MIT: Brains of young children able to interpret mental states of others

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A recent MIT study has found that children as young as 3 years old may be capable of thinking about and potentially understanding the mental states of other people, according to an MIT news release

According to the release, the study is the first of its kind to use fMRI technology to scan young children's brains while they perform a task requiring "theory of mind," or making inferences about someone's else's thoughts.  

“The brain regions involved in theory-of-mind reasoning are behaving like a cohesive network, with similar responses to the movie, by age 3, which is before kids tend to pass explicit false-belief tasks,” said lead author Hilary Richardson, an MIT graduate student.  

Researchers spent four years gathering data from 122 children, ages 3 to 12, and 33 adults. The participants were watched a short animated movie while inside the MRI scanner. Specifically, researchers focused on analyzing two distinct networks in participants' brains: the theory-of-mind network and the pain matrix, which activates when thinking about a person's physical state. They found that both networks "responded preferentially" to the same events in the movie as the brains of the adults.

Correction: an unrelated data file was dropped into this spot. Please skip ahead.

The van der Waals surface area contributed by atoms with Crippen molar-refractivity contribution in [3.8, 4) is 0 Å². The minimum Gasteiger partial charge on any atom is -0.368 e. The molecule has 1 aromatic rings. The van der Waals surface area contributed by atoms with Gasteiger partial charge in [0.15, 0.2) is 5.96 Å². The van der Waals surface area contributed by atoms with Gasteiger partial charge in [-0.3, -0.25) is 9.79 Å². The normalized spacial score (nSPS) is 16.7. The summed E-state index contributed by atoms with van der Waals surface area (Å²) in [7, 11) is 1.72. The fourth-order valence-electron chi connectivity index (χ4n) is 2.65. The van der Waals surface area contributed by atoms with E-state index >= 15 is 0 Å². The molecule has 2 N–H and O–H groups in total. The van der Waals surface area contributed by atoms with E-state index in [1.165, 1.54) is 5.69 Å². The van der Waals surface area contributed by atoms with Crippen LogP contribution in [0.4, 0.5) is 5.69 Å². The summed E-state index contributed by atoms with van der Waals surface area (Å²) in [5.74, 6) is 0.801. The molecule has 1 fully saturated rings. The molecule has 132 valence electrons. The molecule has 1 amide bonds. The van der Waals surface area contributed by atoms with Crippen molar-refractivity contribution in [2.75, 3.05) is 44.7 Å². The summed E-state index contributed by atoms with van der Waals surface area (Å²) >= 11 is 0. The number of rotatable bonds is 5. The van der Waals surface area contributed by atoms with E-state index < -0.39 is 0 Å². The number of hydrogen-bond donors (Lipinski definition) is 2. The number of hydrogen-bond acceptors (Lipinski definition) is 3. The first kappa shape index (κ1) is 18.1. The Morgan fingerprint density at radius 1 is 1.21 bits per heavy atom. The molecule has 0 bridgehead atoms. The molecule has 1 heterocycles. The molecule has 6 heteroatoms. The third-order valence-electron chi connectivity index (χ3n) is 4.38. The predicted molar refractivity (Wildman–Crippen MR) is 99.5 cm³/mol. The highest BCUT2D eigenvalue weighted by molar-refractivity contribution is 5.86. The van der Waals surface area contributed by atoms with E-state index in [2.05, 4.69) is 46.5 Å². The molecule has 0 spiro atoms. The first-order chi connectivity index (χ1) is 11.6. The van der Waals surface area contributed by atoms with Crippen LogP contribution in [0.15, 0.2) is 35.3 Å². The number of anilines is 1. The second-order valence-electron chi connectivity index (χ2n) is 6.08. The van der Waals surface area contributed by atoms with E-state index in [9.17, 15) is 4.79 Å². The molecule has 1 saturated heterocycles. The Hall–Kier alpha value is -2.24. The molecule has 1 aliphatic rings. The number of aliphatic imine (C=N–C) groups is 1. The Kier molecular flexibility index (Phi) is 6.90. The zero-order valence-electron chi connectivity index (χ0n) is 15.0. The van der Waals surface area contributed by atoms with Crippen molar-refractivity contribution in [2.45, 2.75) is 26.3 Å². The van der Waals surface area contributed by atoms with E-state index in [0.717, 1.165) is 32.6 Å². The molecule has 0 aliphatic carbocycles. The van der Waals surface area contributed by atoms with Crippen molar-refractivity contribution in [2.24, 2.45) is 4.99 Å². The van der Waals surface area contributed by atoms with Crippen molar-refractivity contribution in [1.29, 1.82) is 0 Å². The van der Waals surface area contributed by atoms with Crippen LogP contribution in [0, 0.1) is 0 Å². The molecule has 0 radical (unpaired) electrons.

“Scientists have focused really intensely on the changes in children’s theory of mind that happen around age 4, when children get a better understanding of how people can have wrong or biased or misinformed beliefs,” said senior author Rebecca Saxe, PhD, an MIT professor of brain and cognitive sciences and an associate member of MIT’s McGovern Institute for Brain Research. “But really important changes in how we think about other minds happen long before, and long after, this famous landmark. Theory of mind seems to undergo a very long continuous developmental process, both in kids’ behaviors and in their brains.”

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